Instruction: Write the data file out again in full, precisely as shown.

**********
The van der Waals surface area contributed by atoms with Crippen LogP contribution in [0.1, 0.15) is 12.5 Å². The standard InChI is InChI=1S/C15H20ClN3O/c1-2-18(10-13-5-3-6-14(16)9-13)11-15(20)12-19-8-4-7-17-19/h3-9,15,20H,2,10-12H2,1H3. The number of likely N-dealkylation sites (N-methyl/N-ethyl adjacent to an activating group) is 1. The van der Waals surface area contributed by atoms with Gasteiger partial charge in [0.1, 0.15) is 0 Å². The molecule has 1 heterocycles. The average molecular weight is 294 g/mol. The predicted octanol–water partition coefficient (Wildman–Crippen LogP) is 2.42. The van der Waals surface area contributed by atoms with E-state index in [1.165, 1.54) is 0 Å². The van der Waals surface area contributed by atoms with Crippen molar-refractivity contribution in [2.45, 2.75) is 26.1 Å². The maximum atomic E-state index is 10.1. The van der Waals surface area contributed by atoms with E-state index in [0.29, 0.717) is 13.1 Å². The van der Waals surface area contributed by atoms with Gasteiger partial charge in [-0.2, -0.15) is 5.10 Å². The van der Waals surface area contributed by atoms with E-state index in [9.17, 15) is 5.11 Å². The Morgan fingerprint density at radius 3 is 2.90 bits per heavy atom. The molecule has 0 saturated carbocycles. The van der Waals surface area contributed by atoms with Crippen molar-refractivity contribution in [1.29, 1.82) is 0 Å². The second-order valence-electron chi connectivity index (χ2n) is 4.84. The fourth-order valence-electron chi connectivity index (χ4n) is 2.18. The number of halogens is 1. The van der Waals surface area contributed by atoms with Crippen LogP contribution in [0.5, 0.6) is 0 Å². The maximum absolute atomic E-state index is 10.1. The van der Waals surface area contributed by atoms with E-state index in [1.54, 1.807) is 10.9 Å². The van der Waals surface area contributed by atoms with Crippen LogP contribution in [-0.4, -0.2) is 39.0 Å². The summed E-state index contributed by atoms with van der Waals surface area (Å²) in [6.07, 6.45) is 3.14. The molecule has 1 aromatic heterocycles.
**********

The van der Waals surface area contributed by atoms with Crippen LogP contribution in [0.1, 0.15) is 12.5 Å². The standard InChI is InChI=1S/C15H20ClN3O/c1-2-18(10-13-5-3-6-14(16)9-13)11-15(20)12-19-8-4-7-17-19/h3-9,15,20H,2,10-12H2,1H3. The number of likely N-dealkylation sites (N-methyl/N-ethyl adjacent to an activating group) is 1. The van der Waals surface area contributed by atoms with Gasteiger partial charge in [0.1, 0.15) is 0 Å². The molecule has 1 heterocycles. The average molecular weight is 294 g/mol. The predicted octanol–water partition coefficient (Wildman–Crippen LogP) is 2.42. The van der Waals surface area contributed by atoms with E-state index in [1.165, 1.54) is 0 Å². The van der Waals surface area contributed by atoms with Crippen molar-refractivity contribution in [2.45, 2.75) is 26.1 Å². The maximum atomic E-state index is 10.1. The van der Waals surface area contributed by atoms with E-state index in [0.29, 0.717) is 13.1 Å². The van der Waals surface area contributed by atoms with Gasteiger partial charge in [-0.2, -0.15) is 5.10 Å². The van der Waals surface area contributed by atoms with E-state index in [9.17, 15) is 5.11 Å². The Morgan fingerprint density at radius 3 is 2.90 bits per heavy atom. The molecule has 0 saturated carbocycles. The van der Waals surface area contributed by atoms with Crippen molar-refractivity contribution in [1.29, 1.82) is 0 Å². The second-order valence-electron chi connectivity index (χ2n) is 4.84. The fourth-order valence-electron chi connectivity index (χ4n) is 2.18. The number of halogens is 1. The van der Waals surface area contributed by atoms with Crippen LogP contribution in [0.5, 0.6) is 0 Å². The maximum absolute atomic E-state index is 10.1. The van der Waals surface area contributed by atoms with E-state index in [1.54, 1.807) is 10.9 Å². The van der Waals surface area contributed by atoms with Crippen LogP contribution in [-0.4, -0.2) is 39.0 Å². The summed E-state index contributed by atoms with van der Waals surface area (Å²) in [6.07, 6.45) is 3.14. The molecule has 1 aromatic heterocycles.